• Cork & Fork - Harrisburg, Pennsylvania
  • Peter's Pour House - Baltimore, Maryland
  • Salty Sow - Austin, Texas
  • Cork & Cap - Lancaster, Pennsylvania

4. Try a One Word Restaurant Name

While you may want a clever restaurant name, you don’t want to overdo it. If you make your name too complicated and guests can’t remember it, you may lose out on free word-of-mouth advertising. Many restaurants choose one word restaurant names because they come across as very modern, in addition to being easy to remember. These restaurants chose a single word to represent their business and brand:


  • Diner - Omaha, Nebraska
  • Curate - Asheville, North Carolina
  • Crust - Miami, Florida
  • Launderette - Austin, Texas
  • Gravy - Portland, Oregon

5. Use Location-Based Restaurant Names

Street sign for fifth avenue

By basing your restaurant name on your address, you make it easy for your customers to remember where you are so they can return or tell their friends to visit. This could be your entire address or just a portion, like your street name, number, or neighborhood. The following restaurants use locations in their name:


  • On Orange - Lancaster, Pennsylvania
  • Cheryl's on 12th - Portland, Oregon
  • Off Vine - Los Angeles, California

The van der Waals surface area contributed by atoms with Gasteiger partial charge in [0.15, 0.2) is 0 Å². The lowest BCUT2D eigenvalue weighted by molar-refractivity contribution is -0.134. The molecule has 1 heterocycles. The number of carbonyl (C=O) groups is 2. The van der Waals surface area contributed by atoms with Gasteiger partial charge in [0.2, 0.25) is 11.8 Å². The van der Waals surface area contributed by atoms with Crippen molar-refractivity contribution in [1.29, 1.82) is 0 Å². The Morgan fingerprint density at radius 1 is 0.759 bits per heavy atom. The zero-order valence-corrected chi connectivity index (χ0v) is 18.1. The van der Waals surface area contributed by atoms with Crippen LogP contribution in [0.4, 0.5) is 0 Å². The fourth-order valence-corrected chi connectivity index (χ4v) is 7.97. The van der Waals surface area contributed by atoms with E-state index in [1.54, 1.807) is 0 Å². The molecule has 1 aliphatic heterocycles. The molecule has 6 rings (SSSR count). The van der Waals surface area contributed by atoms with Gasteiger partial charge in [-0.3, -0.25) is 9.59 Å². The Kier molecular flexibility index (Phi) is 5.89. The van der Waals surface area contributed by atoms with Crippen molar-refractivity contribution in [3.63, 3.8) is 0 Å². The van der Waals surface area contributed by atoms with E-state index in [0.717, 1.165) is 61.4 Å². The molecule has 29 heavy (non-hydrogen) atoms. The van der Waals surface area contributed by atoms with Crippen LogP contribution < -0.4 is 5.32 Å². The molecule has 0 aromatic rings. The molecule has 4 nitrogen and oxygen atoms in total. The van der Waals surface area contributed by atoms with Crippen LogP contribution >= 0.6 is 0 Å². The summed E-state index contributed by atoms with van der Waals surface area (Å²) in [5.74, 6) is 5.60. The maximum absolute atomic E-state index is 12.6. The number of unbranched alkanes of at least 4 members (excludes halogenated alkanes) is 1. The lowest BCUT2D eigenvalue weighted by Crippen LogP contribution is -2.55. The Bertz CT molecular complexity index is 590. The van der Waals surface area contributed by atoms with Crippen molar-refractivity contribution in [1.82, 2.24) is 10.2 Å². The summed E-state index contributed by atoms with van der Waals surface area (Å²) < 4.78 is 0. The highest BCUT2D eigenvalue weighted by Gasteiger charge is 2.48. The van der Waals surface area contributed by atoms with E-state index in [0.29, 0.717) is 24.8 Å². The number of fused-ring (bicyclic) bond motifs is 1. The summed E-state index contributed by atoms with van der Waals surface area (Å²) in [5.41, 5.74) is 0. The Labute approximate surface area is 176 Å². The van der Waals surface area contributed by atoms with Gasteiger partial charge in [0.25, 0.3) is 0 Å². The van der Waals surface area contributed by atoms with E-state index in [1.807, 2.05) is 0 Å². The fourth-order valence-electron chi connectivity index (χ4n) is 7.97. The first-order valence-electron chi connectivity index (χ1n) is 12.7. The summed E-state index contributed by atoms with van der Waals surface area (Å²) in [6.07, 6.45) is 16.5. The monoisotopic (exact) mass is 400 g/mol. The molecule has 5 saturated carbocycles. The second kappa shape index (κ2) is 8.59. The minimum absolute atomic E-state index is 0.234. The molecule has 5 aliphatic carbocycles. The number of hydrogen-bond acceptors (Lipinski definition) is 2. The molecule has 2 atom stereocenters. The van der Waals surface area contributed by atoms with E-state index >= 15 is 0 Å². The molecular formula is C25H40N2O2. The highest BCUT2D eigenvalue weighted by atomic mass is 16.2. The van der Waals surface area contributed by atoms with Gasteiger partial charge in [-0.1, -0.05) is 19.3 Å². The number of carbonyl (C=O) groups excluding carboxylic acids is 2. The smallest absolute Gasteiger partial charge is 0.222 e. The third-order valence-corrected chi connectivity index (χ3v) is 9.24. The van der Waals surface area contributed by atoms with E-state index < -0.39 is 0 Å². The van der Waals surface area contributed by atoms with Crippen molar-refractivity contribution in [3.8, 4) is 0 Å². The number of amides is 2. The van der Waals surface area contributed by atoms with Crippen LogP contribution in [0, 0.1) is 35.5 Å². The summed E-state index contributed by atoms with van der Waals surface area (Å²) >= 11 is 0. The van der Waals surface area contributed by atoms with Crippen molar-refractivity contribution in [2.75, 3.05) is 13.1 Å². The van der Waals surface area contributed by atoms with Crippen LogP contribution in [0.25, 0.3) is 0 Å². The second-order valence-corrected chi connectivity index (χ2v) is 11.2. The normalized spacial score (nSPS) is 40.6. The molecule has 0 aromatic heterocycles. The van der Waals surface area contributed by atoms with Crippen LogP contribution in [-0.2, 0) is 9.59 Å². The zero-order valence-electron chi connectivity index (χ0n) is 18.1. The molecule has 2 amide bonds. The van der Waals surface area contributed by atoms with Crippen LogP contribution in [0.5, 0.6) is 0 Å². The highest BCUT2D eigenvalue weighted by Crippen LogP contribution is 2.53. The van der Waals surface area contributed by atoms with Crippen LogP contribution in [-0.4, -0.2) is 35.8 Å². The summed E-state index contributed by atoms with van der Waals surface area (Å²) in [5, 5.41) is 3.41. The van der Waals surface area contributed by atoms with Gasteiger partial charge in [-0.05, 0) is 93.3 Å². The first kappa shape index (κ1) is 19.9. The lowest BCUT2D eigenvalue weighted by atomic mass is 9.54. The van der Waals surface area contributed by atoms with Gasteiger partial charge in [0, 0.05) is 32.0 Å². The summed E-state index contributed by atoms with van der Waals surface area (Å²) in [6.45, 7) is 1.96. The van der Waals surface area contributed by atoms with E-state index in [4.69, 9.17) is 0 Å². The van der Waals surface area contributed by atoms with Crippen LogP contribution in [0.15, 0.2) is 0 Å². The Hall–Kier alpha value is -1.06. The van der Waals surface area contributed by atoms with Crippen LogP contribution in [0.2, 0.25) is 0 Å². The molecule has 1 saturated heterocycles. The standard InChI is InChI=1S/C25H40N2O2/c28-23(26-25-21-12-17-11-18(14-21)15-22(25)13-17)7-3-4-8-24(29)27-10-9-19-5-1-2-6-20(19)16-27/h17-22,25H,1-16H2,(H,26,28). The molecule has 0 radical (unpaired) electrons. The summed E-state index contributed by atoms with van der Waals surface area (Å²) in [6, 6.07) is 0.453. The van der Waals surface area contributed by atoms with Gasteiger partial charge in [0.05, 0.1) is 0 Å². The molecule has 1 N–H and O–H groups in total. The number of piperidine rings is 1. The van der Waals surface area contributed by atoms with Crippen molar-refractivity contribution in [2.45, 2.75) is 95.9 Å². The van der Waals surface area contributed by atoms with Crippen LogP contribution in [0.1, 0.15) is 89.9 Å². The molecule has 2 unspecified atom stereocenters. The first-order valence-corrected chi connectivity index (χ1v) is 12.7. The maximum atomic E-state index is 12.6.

• Famous 4th Street Delicatessen - Philadelphia, Pennsylvania
  • Nick's on Broadway - Providence, Rhode Island

6. Make Your Name a Reference to a Book or Movie

By making your restaurant name a reference to something, you can start a conversation between you and your customers. A reference to a book, song, TV show, or movie can draw in fans of the original source material as well as people who are curious due to the interesting name. Check out these restaurants that reference classic literature in their names:


  • Annabel Lee Tavern - Baltimore, Maryland
  • Butcher and the Rye - Pittsburgh, Pennsylvania
  • The Hobbit Restaurant- Ocean City, Maryland
  • Alice’s Tea Cup - New York, New York
  • Tequila Mockingbird - Ocean City, Maryland

7. Use a Different Language in Your Restaurant Name